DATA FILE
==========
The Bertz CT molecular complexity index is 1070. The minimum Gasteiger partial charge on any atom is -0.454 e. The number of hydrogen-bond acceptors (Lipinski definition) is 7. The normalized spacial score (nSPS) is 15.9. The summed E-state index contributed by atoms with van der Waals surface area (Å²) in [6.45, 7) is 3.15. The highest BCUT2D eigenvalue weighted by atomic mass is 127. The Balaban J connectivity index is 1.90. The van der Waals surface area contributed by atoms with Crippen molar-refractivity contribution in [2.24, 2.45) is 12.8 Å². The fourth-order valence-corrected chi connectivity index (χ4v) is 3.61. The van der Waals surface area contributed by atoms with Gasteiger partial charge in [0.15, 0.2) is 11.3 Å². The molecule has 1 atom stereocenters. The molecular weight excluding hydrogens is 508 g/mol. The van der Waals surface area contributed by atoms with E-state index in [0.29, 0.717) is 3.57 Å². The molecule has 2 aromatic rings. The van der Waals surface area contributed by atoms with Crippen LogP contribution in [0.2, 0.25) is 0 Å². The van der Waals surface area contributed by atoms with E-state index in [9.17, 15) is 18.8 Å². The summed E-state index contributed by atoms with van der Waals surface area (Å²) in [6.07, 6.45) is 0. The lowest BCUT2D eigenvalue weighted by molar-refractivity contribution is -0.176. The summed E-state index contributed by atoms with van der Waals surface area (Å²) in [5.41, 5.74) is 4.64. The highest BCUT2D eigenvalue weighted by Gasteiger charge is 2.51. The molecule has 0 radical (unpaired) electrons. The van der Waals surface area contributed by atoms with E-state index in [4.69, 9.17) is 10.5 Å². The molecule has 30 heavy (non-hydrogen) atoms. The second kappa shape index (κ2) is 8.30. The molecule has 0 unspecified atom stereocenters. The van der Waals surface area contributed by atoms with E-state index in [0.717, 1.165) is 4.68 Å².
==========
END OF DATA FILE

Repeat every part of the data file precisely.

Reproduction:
The Bertz CT molecular complexity index is 1070. The minimum Gasteiger partial charge on any atom is -0.454 e. The number of hydrogen-bond acceptors (Lipinski definition) is 7. The normalized spacial score (nSPS) is 15.9. The summed E-state index contributed by atoms with van der Waals surface area (Å²) in [6.45, 7) is 3.15. The highest BCUT2D eigenvalue weighted by atomic mass is 127. The Balaban J connectivity index is 1.90. The van der Waals surface area contributed by atoms with Crippen molar-refractivity contribution in [2.24, 2.45) is 12.8 Å². The fourth-order valence-corrected chi connectivity index (χ4v) is 3.61. The van der Waals surface area contributed by atoms with Gasteiger partial charge in [0.15, 0.2) is 11.3 Å². The molecule has 1 atom stereocenters. The molecular weight excluding hydrogens is 508 g/mol. The van der Waals surface area contributed by atoms with E-state index in [0.29, 0.717) is 3.57 Å². The molecule has 2 aromatic rings. The van der Waals surface area contributed by atoms with Crippen LogP contribution in [0.2, 0.25) is 0 Å². The van der Waals surface area contributed by atoms with E-state index in [9.17, 15) is 18.8 Å². The summed E-state index contributed by atoms with van der Waals surface area (Å²) in [6.07, 6.45) is 0. The lowest BCUT2D eigenvalue weighted by molar-refractivity contribution is -0.176. The summed E-state index contributed by atoms with van der Waals surface area (Å²) in [5.41, 5.74) is 4.64. The highest BCUT2D eigenvalue weighted by Gasteiger charge is 2.51. The molecule has 0 radical (unpaired) electrons. The van der Waals surface area contributed by atoms with E-state index in [4.69, 9.17) is 10.5 Å². The molecule has 30 heavy (non-hydrogen) atoms. The second kappa shape index (κ2) is 8.30. The molecule has 0 unspecified atom stereocenters. The van der Waals surface area contributed by atoms with E-state index in [0.717, 1.165) is 4.68 Å².